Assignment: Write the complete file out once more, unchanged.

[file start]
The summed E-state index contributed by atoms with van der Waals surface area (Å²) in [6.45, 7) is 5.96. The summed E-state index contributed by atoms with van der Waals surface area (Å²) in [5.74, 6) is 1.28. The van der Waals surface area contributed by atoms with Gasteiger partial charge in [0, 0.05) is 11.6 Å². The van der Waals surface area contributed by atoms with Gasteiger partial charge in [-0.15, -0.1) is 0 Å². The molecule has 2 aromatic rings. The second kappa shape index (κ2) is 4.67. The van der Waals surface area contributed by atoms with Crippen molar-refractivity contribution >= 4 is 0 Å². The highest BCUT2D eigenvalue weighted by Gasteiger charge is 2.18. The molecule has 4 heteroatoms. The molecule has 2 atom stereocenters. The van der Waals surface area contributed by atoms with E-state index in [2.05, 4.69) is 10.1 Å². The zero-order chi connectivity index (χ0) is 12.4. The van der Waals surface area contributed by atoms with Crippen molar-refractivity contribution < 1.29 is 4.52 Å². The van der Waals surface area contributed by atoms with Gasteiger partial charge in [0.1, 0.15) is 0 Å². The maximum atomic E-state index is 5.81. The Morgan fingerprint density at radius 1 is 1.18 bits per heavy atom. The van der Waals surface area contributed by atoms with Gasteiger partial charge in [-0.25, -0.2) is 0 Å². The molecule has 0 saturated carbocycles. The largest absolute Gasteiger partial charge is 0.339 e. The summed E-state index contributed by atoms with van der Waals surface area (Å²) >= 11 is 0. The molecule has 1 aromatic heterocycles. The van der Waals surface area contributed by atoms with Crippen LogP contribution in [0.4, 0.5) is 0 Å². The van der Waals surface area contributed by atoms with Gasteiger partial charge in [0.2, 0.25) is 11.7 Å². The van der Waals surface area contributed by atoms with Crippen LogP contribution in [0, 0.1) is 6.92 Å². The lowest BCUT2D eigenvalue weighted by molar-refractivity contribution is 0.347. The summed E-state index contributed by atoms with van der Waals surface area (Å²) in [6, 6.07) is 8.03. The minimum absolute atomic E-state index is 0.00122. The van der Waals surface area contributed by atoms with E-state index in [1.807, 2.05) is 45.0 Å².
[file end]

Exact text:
The summed E-state index contributed by atoms with van der Waals surface area (Å²) in [6.45, 7) is 5.96. The summed E-state index contributed by atoms with van der Waals surface area (Å²) in [5.74, 6) is 1.28. The van der Waals surface area contributed by atoms with Gasteiger partial charge in [0, 0.05) is 11.6 Å². The van der Waals surface area contributed by atoms with Gasteiger partial charge in [-0.15, -0.1) is 0 Å². The molecule has 2 aromatic rings. The second kappa shape index (κ2) is 4.67. The van der Waals surface area contributed by atoms with Crippen molar-refractivity contribution >= 4 is 0 Å². The highest BCUT2D eigenvalue weighted by Gasteiger charge is 2.18. The molecule has 4 heteroatoms. The molecule has 2 atom stereocenters. The van der Waals surface area contributed by atoms with E-state index in [2.05, 4.69) is 10.1 Å². The zero-order chi connectivity index (χ0) is 12.4. The van der Waals surface area contributed by atoms with Crippen molar-refractivity contribution < 1.29 is 4.52 Å². The van der Waals surface area contributed by atoms with Gasteiger partial charge in [0.1, 0.15) is 0 Å². The maximum atomic E-state index is 5.81. The Morgan fingerprint density at radius 1 is 1.18 bits per heavy atom. The van der Waals surface area contributed by atoms with Gasteiger partial charge in [-0.25, -0.2) is 0 Å². The molecule has 0 saturated carbocycles. The largest absolute Gasteiger partial charge is 0.339 e. The summed E-state index contributed by atoms with van der Waals surface area (Å²) >= 11 is 0. The molecule has 1 aromatic heterocycles. The van der Waals surface area contributed by atoms with Crippen LogP contribution in [0.4, 0.5) is 0 Å². The van der Waals surface area contributed by atoms with Gasteiger partial charge in [0.2, 0.25) is 11.7 Å². The van der Waals surface area contributed by atoms with Crippen LogP contribution in [0, 0.1) is 6.92 Å². The lowest BCUT2D eigenvalue weighted by molar-refractivity contribution is 0.347. The summed E-state index contributed by atoms with van der Waals surface area (Å²) in [6, 6.07) is 8.03. The minimum absolute atomic E-state index is 0.00122. The van der Waals surface area contributed by atoms with E-state index in [1.807, 2.05) is 45.0 Å².